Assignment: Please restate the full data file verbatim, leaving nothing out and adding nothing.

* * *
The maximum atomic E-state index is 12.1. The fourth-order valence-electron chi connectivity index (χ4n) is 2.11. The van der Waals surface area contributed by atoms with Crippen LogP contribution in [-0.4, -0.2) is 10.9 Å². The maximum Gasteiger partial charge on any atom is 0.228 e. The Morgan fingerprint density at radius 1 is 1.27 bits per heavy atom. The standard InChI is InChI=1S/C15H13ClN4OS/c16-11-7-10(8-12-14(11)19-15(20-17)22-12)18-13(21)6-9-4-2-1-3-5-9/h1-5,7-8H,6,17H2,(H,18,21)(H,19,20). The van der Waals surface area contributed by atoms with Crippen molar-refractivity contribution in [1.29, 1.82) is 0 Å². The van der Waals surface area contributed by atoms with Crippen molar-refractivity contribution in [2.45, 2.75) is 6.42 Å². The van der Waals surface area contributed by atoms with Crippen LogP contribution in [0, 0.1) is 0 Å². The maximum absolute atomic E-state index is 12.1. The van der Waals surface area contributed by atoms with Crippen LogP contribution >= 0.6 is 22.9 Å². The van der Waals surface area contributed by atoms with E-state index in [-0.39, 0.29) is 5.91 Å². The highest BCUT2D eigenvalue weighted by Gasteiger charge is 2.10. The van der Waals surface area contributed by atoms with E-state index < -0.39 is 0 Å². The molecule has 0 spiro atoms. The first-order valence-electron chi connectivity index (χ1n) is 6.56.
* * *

The maximum atomic E-state index is 12.1. The fourth-order valence-electron chi connectivity index (χ4n) is 2.11. The van der Waals surface area contributed by atoms with Crippen LogP contribution in [-0.4, -0.2) is 10.9 Å². The maximum Gasteiger partial charge on any atom is 0.228 e. The Morgan fingerprint density at radius 1 is 1.27 bits per heavy atom. The standard InChI is InChI=1S/C15H13ClN4OS/c16-11-7-10(8-12-14(11)19-15(20-17)22-12)18-13(21)6-9-4-2-1-3-5-9/h1-5,7-8H,6,17H2,(H,18,21)(H,19,20). The van der Waals surface area contributed by atoms with Crippen molar-refractivity contribution in [1.29, 1.82) is 0 Å². The van der Waals surface area contributed by atoms with Crippen molar-refractivity contribution in [2.45, 2.75) is 6.42 Å². The van der Waals surface area contributed by atoms with Crippen LogP contribution in [0, 0.1) is 0 Å². The maximum absolute atomic E-state index is 12.1. The van der Waals surface area contributed by atoms with Crippen LogP contribution >= 0.6 is 22.9 Å². The van der Waals surface area contributed by atoms with E-state index in [-0.39, 0.29) is 5.91 Å². The highest BCUT2D eigenvalue weighted by Gasteiger charge is 2.10. The van der Waals surface area contributed by atoms with E-state index < -0.39 is 0 Å². The molecule has 0 spiro atoms. The first-order valence-electron chi connectivity index (χ1n) is 6.56.